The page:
Three major issues were involved on the trial of the cause: first, negligence — each of the parties contended that the collision resulted from the negligence of the other party. In addition, the defendant in the trial court introduced into the case the doctrines of comparative and contributory negligence by her answer; second — the second issue involved the agency of Doyle Mimbs at the time and place of the wreck; third — the third issue was the nature and extent of Mrs. Cheves' injuries and property damage.
There was evidence in the record on the three major issues which supports the verdict of the jury. On the first two issues the jury could have found in favor of the plaintiff in error and such finding would have been supported by the evidence. On the third issue of Mrs. Cheves' injuries and property losses there was evidence to support the verdict.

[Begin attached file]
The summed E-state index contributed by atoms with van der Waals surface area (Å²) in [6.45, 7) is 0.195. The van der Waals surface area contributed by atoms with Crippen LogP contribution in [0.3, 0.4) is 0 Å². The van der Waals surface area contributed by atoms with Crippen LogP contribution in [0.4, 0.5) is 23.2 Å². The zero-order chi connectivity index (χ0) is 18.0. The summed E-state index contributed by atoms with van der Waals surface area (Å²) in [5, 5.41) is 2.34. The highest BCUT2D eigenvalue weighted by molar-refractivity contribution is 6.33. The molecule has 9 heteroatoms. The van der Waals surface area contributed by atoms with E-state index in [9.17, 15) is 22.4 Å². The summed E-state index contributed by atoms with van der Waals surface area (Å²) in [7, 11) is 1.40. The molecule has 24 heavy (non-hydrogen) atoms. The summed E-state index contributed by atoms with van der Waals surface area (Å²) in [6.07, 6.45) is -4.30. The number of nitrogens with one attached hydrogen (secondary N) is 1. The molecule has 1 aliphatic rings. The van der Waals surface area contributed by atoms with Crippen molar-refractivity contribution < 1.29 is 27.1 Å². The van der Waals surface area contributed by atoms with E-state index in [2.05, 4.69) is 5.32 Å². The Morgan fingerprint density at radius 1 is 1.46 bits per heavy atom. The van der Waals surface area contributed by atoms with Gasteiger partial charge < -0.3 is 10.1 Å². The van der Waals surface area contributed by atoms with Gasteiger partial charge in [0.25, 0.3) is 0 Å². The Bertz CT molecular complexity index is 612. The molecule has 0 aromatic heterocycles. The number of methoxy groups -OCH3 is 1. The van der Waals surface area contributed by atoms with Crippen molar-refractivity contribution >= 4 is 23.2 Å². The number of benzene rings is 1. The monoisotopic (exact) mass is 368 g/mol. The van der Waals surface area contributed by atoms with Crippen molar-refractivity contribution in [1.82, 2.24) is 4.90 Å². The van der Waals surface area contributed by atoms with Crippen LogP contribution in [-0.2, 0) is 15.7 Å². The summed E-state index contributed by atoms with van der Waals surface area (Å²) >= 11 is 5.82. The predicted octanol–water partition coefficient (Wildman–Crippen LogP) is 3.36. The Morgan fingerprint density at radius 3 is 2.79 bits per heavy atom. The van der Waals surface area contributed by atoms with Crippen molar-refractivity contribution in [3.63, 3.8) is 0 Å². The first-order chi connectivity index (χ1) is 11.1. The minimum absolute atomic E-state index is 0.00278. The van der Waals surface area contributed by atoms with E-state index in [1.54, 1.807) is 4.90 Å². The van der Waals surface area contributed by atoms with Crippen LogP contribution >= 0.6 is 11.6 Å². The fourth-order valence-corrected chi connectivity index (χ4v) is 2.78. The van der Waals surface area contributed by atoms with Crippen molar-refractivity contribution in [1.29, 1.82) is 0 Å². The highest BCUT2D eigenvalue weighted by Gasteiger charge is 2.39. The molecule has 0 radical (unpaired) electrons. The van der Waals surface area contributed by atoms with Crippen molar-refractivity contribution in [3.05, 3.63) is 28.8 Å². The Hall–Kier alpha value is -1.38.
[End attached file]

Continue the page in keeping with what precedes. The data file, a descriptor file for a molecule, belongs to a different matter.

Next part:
1. It is not necessary to set forth any of the evidence introduced on the trial of the case on the issues raised by the pleadings inasmuch as the plaintiff in error concedes that the verdict and judgment of the trial court should not be set aside because of the lack of evidence to support it. This concession is an abandonment of the general grounds of the motion for a new trial by the plaintiff in error. Gullatt v. State, 14 Ga. App. 54 (10) ( 80 S.E. 340); Green v. Lingo, 180 Ga. 853 ( 181 S.E. 148).